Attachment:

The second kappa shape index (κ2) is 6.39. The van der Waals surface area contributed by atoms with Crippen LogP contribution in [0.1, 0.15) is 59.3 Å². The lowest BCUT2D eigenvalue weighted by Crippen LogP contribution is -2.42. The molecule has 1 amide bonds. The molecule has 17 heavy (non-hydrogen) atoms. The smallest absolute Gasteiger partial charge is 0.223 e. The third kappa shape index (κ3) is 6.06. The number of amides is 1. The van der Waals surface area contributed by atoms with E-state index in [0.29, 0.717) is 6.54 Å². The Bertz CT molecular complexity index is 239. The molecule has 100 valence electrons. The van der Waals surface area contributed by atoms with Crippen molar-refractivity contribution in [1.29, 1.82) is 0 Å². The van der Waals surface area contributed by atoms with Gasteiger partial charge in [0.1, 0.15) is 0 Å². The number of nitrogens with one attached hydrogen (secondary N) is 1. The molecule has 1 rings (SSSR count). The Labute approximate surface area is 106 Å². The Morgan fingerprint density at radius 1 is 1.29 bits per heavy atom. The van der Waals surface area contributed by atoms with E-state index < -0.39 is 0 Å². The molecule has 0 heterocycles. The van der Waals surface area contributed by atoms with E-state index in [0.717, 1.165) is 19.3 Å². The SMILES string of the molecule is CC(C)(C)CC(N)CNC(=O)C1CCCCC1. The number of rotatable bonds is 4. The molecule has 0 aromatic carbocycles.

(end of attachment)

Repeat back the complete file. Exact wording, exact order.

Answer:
The second kappa shape index (κ2) is 6.39. The van der Waals surface area contributed by atoms with Crippen LogP contribution in [0.1, 0.15) is 59.3 Å². The lowest BCUT2D eigenvalue weighted by Crippen LogP contribution is -2.42. The molecule has 1 amide bonds. The molecule has 17 heavy (non-hydrogen) atoms. The smallest absolute Gasteiger partial charge is 0.223 e. The third kappa shape index (κ3) is 6.06. The number of amides is 1. The van der Waals surface area contributed by atoms with E-state index in [0.29, 0.717) is 6.54 Å². The Bertz CT molecular complexity index is 239. The molecule has 100 valence electrons. The van der Waals surface area contributed by atoms with Crippen molar-refractivity contribution in [1.29, 1.82) is 0 Å². The van der Waals surface area contributed by atoms with Gasteiger partial charge in [0.1, 0.15) is 0 Å². The number of nitrogens with one attached hydrogen (secondary N) is 1. The molecule has 1 rings (SSSR count). The Labute approximate surface area is 106 Å². The Morgan fingerprint density at radius 1 is 1.29 bits per heavy atom. The van der Waals surface area contributed by atoms with E-state index < -0.39 is 0 Å². The molecule has 0 heterocycles. The van der Waals surface area contributed by atoms with E-state index in [0.717, 1.165) is 19.3 Å². The SMILES string of the molecule is CC(C)(C)CC(N)CNC(=O)C1CCCCC1. The number of rotatable bonds is 4. The molecule has 0 aromatic carbocycles.